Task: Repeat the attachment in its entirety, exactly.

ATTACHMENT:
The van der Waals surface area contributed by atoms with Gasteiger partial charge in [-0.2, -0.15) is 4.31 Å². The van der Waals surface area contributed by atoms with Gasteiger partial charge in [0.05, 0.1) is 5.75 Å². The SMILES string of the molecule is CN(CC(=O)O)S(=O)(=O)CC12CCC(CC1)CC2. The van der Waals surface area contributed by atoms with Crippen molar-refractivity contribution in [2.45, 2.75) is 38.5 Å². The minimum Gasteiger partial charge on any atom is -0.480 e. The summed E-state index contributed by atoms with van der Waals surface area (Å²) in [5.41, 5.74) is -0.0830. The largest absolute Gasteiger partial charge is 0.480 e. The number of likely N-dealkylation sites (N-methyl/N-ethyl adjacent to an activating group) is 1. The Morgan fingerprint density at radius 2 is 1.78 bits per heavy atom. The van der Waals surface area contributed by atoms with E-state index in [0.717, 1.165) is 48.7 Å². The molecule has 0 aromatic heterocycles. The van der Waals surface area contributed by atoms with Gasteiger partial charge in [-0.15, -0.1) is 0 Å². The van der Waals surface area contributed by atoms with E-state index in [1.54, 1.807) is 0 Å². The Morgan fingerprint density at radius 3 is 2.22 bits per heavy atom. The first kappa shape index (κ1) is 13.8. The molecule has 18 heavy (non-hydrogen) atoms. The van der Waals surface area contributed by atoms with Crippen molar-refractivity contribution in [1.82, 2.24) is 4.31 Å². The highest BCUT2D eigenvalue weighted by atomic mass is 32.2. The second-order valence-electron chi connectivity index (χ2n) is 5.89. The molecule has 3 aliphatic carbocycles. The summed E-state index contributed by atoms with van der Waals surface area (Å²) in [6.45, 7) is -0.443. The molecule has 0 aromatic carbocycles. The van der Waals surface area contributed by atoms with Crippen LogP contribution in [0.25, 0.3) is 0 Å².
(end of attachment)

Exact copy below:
The van der Waals surface area contributed by atoms with Gasteiger partial charge in [-0.2, -0.15) is 4.31 Å². The van der Waals surface area contributed by atoms with Gasteiger partial charge in [0.05, 0.1) is 5.75 Å². The SMILES string of the molecule is CN(CC(=O)O)S(=O)(=O)CC12CCC(CC1)CC2. The van der Waals surface area contributed by atoms with Crippen molar-refractivity contribution in [2.45, 2.75) is 38.5 Å². The minimum Gasteiger partial charge on any atom is -0.480 e. The summed E-state index contributed by atoms with van der Waals surface area (Å²) in [5.41, 5.74) is -0.0830. The largest absolute Gasteiger partial charge is 0.480 e. The number of likely N-dealkylation sites (N-methyl/N-ethyl adjacent to an activating group) is 1. The Morgan fingerprint density at radius 2 is 1.78 bits per heavy atom. The van der Waals surface area contributed by atoms with E-state index in [0.717, 1.165) is 48.7 Å². The molecule has 0 aromatic heterocycles. The van der Waals surface area contributed by atoms with Gasteiger partial charge in [-0.15, -0.1) is 0 Å². The van der Waals surface area contributed by atoms with E-state index in [1.54, 1.807) is 0 Å². The Morgan fingerprint density at radius 3 is 2.22 bits per heavy atom. The first kappa shape index (κ1) is 13.8. The molecule has 18 heavy (non-hydrogen) atoms. The van der Waals surface area contributed by atoms with Crippen molar-refractivity contribution in [1.82, 2.24) is 4.31 Å². The highest BCUT2D eigenvalue weighted by atomic mass is 32.2. The second-order valence-electron chi connectivity index (χ2n) is 5.89. The molecule has 3 aliphatic carbocycles. The summed E-state index contributed by atoms with van der Waals surface area (Å²) in [6.45, 7) is -0.443. The molecule has 0 aromatic carbocycles. The van der Waals surface area contributed by atoms with Crippen LogP contribution in [0.25, 0.3) is 0 Å².